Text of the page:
Race start, Baku Street Circuit, 2022

Second qualifying session under consideration for F1’s Baku sprint round

2023 Australian Grand Prix

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Formula 1 is considering a change to the format of the first sprint race weekend of the year in Baku.

The series’ CEO Stefano Domenicali said earlier this week he wants more competitive sessions to take place during weekends. The sprint race format which was introduced at limited rounds in 2021 was one step towards achieving this.

Under its current sprint weekend structure, F1 holds a qualifying session on Friday which sets the starting order for Saturday’s short race, which in turn decides the grid for the grand prix. However F1 is considering a revised format under which a second qualifying session would be held to decide the starting order for the sprint race.

“In Baku we are talking about having a second qualifying in the moment,” Haas team principal Guenther Steiner explained. “We don’t know how we do it and if we do it.”

One criticism of the sprint race format has been that it makes the second practice session on Saturday largely meaningless. Steiner indicated the extra qualifying session will replace that hour of running in Baku.

Some drivers said yesterday they would be happy to have just one practice session per weekend. However Steiner acknowledged F1 will have to ensure that allows enough running for teams to iron out any problems with their cars.

“Instead of FP2 on a sprint event on Saturday morning, we do our qualifying. Then we are in a situation to evaluate would one FP1 be enough to get out what we want and go from there?”

The sport can then “decide what is next in making the free practice session more interesting for the spectators, because that is what we need.”

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“I think we need to take it step by step, get over this hurdle of how we can do a second qualifying on the weekend in the sprint events and then maybe go the next step.”

The proposal was discussed in a recent meeting of the Formula 1 Commission. “Stefano had a little bit more his vision out there for the future because that is what he has to do for FOM, have a vision where are we going,” said Steiner.

“So I think let’s take it step-by-step, sort that one out and see how much practice we need to make the car safe, to get enough data that you can set them up and to give Pirelli enough data they have got something decent to work with.”

However Alpine team principal Otmar Szafnauer pointed out that cutting the number of practice sessions will make life more difficult for drivers who are new to F1.

“We need a good balance,” he said. “We still need a bit of practice to dial in the car to get the set-up right.

“I think it will favour drivers that are experienced if we do reduce the practice. It might hurt some of the rookies.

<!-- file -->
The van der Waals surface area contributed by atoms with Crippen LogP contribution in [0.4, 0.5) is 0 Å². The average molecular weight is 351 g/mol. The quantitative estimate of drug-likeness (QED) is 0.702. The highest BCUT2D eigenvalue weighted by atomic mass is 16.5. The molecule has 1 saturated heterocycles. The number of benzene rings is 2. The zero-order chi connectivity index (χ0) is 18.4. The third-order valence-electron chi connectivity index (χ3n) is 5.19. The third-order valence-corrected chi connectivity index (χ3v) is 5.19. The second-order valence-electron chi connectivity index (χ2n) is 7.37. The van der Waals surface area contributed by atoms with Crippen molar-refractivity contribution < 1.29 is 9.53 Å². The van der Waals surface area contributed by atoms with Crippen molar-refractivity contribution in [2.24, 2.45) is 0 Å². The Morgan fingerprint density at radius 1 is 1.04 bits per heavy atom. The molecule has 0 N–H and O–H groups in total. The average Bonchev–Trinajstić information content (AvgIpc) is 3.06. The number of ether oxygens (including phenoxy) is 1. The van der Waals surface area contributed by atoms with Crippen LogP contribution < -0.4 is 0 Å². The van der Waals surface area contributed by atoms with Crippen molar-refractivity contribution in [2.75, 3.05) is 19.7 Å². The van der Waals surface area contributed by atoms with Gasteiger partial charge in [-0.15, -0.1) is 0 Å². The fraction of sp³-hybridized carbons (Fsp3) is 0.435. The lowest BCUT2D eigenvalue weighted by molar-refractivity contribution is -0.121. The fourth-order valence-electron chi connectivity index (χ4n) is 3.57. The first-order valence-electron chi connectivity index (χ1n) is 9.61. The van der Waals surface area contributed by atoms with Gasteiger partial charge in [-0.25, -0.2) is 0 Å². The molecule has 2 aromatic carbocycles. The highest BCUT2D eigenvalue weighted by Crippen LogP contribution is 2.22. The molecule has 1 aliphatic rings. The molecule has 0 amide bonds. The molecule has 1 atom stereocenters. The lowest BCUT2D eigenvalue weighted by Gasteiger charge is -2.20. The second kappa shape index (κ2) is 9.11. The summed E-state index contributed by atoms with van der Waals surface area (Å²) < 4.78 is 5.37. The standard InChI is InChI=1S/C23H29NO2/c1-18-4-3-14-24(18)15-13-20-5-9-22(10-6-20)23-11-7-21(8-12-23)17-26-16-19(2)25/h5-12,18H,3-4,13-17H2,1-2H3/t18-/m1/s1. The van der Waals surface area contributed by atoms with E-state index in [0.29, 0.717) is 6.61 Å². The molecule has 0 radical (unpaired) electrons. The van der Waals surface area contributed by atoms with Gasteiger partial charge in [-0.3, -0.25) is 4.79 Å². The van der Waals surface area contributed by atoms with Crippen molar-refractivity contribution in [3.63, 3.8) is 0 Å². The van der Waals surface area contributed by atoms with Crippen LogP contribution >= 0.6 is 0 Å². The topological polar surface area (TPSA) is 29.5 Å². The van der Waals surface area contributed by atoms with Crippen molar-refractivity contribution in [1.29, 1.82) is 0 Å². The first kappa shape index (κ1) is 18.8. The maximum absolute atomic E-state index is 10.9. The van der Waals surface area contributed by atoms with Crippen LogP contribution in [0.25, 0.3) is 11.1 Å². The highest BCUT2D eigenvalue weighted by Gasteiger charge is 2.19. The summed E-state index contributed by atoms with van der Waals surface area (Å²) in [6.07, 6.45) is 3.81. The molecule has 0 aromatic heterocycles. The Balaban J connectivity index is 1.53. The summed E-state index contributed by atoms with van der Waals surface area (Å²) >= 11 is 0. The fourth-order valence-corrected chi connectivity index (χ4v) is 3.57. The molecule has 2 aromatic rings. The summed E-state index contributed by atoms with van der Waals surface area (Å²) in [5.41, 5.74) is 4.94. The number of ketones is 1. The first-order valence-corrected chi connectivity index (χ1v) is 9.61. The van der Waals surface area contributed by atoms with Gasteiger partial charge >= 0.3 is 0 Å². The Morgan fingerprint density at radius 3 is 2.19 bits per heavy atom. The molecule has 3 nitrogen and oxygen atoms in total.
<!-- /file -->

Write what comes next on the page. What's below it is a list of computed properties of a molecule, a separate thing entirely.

“So I understand what Stefano was saying in the Formula 1 Commission that we should look at every session that we’re out on track to make it interesting for the fans. I think a practice session or two would still be interesting, even though we may do some other things.”

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2023 Australian Grand Prix

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Keith Collantine
Lifelong motor sport fan Keith set up RaceFans in 2005 - when it was originally called F1 Fanatic. Having previously worked as a motoring...

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27 comments on “Second qualifying session under consideration for F1’s Baku sprint round”

  1. What kind of a sport changes its major rules and even the complete format during the season? We don’t do it in amateur leagues… Do you really think you show much you work and how useful you are, by constantly coming up with new ideas, reshaping everything from top to bottom whenever you please? At least finish the season with the format you started it with, this is not “Covid era” anymore, we can be organized again.

    1. If it can be ‘improved’ immediately, why wouldn’t that be the best option?
      You don’t leave a safety concern for later – why a sporting one?

    2. +100

      Once again F1 Dictators like Nero do as what fancy they have at the moment.

    3. If there’s a season for such experiments it’s right this one, are you afraid to advantage someone in the battle for 2nd, 3rd and 4th?

  2. Replacing the largely pointless Saturday practice under parc ferme restrictions with another qualifying session would be good. However, four weeks before the relevant event is relatively little for format change considerations.

    1. Eh, given it’s a relatively minor change of having one session replaced by another that requires no effort from anyone involved and it replaces a useless practice session, I think this is not a case of “you need to stop and think about this first.”

      Like it’s not a new qualifying format. It’s not replacing anything important. It adds some value to that timeslot for both TV and track promoters. It’s fine.

      1. @sjaakfoo Valid point.

        1. @jerejj @sjaakfoo